However, we do have on board a few very talented individuals who do possess very specialized and technical level knowledge about this subject.

QUESTION: As it currently stands, knot testers such as Thomas Evans, Grant Prattley, Dave Richards, Richard Delaney; The various would-be testers from Climbing and Yachting magazines; et al - where exactly do they go to find information to guide them?

ANSWER: Nowhere! There is nowhere to go and there is nothing to guide them other than their own personal view of how to test and report.

QUESTION: Just because 'we' (ie interested members of the IGKT) can assist the knot testing community, does that mean 'we' should?

QUESTION: Who actually cares?

QUESTION: Should 'we' do nothing - and just allow the present status quo continue?

QUESTION: Am 'I' (ie the individuals reading this post) prepared to do something to alter the current status quo?

...

Mark Gommers

NautiKnots

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...where exactly do they go to find information to guide them?

ANSWER: Nowhere! There is nowhere to go and there is nothing to guide them other than their own personal view of how to test and report.
The Cordage Institute and the IEEE would be good sources to search for testing procedures of cordage and knots.

agent_smith

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From NautiKnots:
Quote
The Cordage Institute and the IEEE would be good sources to search for testing procedures of cordage and knots.

No they aren't! (And this could be a source of irritation to you when you read this). These entities wont be able to explain 'what' to test. Do not misunderstand my meaning...I do like testing authorities and I like the cordage institute. They do valuable work. However, they are not knotting experts - knot tying is not their core business.
For example, if I contact the cordage institute and asked them; "How do I tie and test the offset overhand bend?" - they will not be able to respond.

Can you show me exactly where they describe in detail how to tie and test knot specimens in order to produce relevant and meaningful data?

I think you are confusing MBS break testing of ropes and cordage with physically tied knot specimens.
The cordage institute do not publish documents that specifically deal with knots, knot geometry and loading profiles of knots.

Here is a link to fibre rope testing from cordage institute: http://www.ropecord.com/cordage/publications/docs/CI1500.pdf

« Last Edit: July 06, 2018, 01:08:36 PM by agent_smith »

NautiKnots

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That's a pretty quick summary dismissal.

I didn't say anything about any specific tests performed, nor about what they attempt to determine, merely that these two organizations' publications would be worth searching for topical research.

For example, https://ieeexplore.ieee.org/document/6859564/, in which the researchers used a knot-tying machine in order to assure the uniformity (and, presumably, correctness) of their test samples.

agent_smith

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I am concerned that the concept behind my original post is going to bog down and evaporate.

NautiKnots - your bringing the cordage institute and IEEE into focus is appreciated but in the end - of no actual use.

These organizations do not publish technical information about knot structure and form - they focus on the machinery that produces a force and the accuracy of testing/sampling methods.

Can you not see this?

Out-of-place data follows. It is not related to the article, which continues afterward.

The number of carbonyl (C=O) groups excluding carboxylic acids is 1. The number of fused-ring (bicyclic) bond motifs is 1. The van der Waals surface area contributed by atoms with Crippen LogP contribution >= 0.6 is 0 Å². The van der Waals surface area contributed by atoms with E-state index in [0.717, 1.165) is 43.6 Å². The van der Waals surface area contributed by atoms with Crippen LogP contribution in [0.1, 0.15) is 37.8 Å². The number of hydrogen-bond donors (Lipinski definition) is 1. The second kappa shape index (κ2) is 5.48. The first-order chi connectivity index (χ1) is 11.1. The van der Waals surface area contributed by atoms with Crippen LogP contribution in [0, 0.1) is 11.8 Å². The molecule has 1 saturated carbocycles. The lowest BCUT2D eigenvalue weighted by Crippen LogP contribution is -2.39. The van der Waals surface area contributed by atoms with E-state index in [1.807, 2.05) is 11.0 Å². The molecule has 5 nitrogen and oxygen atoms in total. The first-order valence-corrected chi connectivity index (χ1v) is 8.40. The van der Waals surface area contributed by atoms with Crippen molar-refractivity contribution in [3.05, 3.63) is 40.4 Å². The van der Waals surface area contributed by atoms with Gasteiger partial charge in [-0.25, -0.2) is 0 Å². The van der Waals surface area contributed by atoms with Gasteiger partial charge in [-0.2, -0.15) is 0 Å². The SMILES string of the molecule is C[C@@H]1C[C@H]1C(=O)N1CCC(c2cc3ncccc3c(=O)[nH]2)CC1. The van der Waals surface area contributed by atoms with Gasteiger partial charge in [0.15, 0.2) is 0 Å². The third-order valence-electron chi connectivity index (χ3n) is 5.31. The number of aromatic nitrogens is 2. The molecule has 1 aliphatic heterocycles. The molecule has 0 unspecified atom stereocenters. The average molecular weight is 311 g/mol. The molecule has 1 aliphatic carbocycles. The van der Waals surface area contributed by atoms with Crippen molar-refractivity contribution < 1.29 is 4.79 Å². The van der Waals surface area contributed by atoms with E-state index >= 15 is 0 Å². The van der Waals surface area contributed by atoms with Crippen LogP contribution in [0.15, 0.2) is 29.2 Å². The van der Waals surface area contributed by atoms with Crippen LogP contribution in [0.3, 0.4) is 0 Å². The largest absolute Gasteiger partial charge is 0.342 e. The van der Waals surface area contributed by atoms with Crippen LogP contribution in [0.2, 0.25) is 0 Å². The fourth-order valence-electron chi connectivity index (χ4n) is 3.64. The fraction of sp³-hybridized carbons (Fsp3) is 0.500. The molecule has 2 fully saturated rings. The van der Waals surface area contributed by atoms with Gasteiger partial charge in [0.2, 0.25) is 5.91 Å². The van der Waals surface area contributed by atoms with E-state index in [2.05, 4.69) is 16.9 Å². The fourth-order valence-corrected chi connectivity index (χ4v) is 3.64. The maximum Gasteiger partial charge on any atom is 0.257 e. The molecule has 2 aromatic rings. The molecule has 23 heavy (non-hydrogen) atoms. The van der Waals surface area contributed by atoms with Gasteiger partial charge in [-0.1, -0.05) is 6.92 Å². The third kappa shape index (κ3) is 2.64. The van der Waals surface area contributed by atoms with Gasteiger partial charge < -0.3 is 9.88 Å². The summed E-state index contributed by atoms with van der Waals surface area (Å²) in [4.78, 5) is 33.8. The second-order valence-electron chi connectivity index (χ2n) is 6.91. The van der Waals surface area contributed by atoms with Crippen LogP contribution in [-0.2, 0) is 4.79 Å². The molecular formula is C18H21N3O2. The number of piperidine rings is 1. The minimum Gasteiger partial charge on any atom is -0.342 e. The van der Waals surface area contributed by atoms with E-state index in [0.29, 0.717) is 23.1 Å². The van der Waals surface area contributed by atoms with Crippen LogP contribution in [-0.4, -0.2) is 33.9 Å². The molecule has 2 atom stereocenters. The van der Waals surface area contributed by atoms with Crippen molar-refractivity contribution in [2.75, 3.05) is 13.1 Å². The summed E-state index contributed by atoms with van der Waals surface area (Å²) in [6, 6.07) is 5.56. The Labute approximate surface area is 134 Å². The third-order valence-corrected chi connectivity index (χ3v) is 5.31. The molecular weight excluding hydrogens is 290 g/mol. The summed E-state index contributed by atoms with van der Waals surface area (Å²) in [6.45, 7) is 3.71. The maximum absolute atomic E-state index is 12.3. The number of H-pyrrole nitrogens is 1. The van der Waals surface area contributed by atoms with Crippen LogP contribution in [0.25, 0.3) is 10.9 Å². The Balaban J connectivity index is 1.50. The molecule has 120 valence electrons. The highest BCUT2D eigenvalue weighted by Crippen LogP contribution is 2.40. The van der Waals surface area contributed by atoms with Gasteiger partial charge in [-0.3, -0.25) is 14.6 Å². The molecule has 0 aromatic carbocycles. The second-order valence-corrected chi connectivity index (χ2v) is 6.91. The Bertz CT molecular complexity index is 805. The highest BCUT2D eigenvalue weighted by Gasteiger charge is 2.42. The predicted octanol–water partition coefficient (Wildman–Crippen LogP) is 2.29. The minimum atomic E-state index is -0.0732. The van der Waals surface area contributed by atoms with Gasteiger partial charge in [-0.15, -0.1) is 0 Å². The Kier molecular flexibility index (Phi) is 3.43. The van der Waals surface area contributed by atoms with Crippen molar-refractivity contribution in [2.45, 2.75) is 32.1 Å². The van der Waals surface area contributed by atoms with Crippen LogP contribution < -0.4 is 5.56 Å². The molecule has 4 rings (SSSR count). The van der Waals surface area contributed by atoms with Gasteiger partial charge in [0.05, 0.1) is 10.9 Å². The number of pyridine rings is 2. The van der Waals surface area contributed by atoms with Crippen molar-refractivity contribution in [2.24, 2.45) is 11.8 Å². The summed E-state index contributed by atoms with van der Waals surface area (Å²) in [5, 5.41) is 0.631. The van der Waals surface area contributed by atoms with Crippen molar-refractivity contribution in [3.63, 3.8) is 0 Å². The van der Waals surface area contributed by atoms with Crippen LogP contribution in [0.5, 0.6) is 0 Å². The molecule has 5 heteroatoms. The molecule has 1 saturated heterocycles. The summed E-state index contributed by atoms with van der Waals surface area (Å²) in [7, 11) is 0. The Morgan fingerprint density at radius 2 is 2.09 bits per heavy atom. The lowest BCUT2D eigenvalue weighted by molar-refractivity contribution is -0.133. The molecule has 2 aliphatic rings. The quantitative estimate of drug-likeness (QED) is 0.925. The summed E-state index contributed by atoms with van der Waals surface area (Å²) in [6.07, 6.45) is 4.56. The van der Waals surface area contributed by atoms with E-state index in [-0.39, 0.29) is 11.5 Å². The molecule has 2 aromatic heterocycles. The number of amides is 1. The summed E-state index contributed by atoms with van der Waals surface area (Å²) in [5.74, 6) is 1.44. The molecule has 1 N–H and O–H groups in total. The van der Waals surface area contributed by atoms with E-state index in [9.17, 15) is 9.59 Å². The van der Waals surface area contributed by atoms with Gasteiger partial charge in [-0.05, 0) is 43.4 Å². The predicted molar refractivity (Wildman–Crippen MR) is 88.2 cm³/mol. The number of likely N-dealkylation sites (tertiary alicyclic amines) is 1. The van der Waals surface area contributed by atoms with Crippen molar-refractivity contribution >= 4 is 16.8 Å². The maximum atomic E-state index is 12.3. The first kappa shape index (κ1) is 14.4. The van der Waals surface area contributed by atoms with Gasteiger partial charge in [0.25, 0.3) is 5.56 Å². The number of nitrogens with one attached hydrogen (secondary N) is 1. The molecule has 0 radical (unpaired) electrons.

For example, lets say I wanted to test #1410 Offset overhand bend.

These institutes wouldn't know anything about the following:
[ ] effects of rotation
[ ] where to position different diameter ropes within the knot structure
[ ] correct use of naming terms (eg 'offset' versus 'flat' or 'one-sided')
[ ] jamming threshold
[ ] instability threshold
[ ] low stretch versus dynamic ropes
[ ] use of ABoK numbers to positively ID a knot

Same goes for any other knot you can think of...eg #1053 Butterfly eye knot.
These institutes wouldn't know or publish information about 'eye loading' versus 'through loading' versus different dressings (eg crossing the SParts as they enter the core versus parallel SParts etc etc.

These institutes tend to focus on dry technical information that pertains to the tensile force producing machinery, statistical sampling methods, pure MBS break testing, and accuracy of reporting. It is generic in nature and not specific to knot geometry. Pulling knots to failure (by itself) is not and should not be the sole focus of testing!

If I wanted to test #1410 offset overhand bend, I would find little information from these institutes that would guide me in how and what to specifically test.
« Last Edit: July 03, 2018, 05:14:47 AM by agent_smith »

NautiKnots

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These organizations do not publish technical information about knot structure and form - they focus on the machinery that produces a force and the accuracy of testing/sampling methods.
Perhaps you'd be more interested in Feasibility of Knots to Reduce the Maximum Dynamic Arresting Load in Rope Systems.  This paper is an introductory exploration of how a select few knots affect shock absorption and tensile strength in Technora cordage under dynamic load.  It is specifically aimed at fall-arrest systems for climbing and safety use.  Is this not the type of study you're hoping to see?

Quote
These institutes tend to focus on dry technical information that pertains to the tensile force producing machinery, statistical sampling methods, pure MBS break testing, and accuracy of reporting. It is generic in nature and not specific to knot geometry.
Are you saying that testing technique, accuracy, and statistical sampling methods are unimportant?  If so, I disagree. 

Quote
Pulling knots to failure (by itself) is not and should not be the sole focus of testing!